Dr. Scott Ransom in FW Business Press

November 2, 2009

When Dr. Henry Plummer developed the concept of the "unit record" nearly 100 years ago, his idea was to place all of a patient’s records in a single file that traveled with the patient and could be stored in a central repository. His concept of medical care continuity quickly became the standard for medical record keeping around the world.

I wonder what Dr. Plummer would make of today’s adoption of electronic medical records (EMR) by U.S. health care providers? After all, the concept is basically the same, just expanded to take advantage of today’s capacious electronic storage and retrieval methods.

Even the federal government has gotten into the act, defining a complete EMR system as containing four basic functions: computerized orders for prescriptions, computerized orders for tests, reporting of test results and physician notes.

In a perfect world, an EMR system tracks a patient’s entire health and medical history in a computerized, electronic format that is accessible wherever the patient is. These records are more easily retrievable than manual systems, and can make a patient’s navigation through the healthcare system much safer and more efficient.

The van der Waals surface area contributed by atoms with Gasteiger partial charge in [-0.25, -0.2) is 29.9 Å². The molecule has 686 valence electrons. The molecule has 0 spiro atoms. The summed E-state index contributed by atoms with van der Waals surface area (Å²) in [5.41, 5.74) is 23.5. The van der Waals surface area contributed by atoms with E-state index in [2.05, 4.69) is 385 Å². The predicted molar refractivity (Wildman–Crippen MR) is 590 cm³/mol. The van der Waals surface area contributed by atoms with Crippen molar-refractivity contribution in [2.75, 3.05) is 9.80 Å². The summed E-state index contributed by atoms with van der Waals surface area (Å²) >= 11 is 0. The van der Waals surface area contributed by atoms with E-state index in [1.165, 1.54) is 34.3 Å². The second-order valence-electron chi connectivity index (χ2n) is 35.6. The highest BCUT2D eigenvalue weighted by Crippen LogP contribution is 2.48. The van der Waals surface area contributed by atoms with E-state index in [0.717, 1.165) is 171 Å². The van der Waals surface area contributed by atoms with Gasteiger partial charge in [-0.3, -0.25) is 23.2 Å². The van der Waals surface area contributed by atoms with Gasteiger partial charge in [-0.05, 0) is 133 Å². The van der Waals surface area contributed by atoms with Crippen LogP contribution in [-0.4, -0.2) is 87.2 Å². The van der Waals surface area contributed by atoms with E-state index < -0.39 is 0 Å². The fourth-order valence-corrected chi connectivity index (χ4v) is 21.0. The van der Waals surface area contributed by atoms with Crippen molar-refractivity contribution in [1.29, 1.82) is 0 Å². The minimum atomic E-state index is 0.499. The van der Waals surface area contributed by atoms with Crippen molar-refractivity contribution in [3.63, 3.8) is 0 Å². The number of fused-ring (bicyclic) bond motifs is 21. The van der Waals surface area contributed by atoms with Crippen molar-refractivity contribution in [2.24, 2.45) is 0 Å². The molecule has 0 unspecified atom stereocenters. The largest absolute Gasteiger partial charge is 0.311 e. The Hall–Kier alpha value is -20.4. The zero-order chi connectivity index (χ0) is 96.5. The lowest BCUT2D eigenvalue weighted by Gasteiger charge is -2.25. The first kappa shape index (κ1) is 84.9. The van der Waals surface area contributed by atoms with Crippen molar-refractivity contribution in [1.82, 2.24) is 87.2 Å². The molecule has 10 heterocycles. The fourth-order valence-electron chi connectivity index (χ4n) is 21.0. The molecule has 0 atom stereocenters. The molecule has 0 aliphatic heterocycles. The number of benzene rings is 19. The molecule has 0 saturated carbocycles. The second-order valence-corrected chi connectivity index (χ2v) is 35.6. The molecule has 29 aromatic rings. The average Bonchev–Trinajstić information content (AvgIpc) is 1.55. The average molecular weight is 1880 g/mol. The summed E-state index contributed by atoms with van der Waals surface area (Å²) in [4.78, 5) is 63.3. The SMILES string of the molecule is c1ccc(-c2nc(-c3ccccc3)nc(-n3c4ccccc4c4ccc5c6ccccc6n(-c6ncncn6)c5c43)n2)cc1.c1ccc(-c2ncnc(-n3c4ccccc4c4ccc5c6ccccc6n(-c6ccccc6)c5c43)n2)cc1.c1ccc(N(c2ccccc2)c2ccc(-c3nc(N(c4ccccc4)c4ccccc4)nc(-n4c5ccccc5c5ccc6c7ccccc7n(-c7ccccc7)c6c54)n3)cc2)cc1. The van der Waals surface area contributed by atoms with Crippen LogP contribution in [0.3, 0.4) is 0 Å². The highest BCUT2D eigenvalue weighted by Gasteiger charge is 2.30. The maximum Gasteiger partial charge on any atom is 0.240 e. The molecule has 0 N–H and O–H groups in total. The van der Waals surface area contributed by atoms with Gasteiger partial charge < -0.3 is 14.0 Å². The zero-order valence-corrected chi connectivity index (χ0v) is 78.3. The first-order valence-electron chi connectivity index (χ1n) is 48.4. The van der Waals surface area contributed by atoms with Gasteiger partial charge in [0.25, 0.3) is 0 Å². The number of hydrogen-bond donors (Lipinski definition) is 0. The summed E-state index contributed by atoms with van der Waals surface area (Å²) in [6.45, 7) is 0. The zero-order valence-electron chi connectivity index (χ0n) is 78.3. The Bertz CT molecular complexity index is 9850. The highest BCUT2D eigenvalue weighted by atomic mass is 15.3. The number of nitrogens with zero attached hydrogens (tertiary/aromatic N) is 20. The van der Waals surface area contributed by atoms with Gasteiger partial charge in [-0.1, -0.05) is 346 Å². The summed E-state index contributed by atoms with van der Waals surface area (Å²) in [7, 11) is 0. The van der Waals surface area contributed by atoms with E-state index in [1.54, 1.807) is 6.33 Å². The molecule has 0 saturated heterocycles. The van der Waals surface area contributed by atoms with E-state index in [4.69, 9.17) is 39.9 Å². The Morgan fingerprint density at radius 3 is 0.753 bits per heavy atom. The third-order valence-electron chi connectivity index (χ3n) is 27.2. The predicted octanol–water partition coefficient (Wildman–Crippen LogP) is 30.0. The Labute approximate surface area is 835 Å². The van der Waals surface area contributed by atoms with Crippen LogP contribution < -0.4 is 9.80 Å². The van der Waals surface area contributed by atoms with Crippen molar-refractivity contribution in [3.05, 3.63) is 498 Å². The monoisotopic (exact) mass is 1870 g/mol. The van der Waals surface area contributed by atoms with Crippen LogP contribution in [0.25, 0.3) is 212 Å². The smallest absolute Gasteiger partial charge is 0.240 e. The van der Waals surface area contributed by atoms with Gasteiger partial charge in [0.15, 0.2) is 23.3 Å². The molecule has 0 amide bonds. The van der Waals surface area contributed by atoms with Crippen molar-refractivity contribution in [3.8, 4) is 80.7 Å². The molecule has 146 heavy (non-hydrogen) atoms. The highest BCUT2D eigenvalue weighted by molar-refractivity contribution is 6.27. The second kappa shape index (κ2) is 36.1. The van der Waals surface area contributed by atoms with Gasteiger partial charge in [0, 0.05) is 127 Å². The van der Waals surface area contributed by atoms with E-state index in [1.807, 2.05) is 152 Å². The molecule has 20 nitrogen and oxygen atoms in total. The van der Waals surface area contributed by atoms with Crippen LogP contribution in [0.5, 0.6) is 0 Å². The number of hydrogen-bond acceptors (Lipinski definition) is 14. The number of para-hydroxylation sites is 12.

But it’s hardly a perfect world. Even though the American Recovery and Reinvestment Act of 2009 has made the promotion of a national, interoperable health information system a priority, EMRs have not been adopted nearly as quickly in the U.S. as one might expect. Issues, including the high cost, lack of standardization, security and privacy have stood in the way of implementation.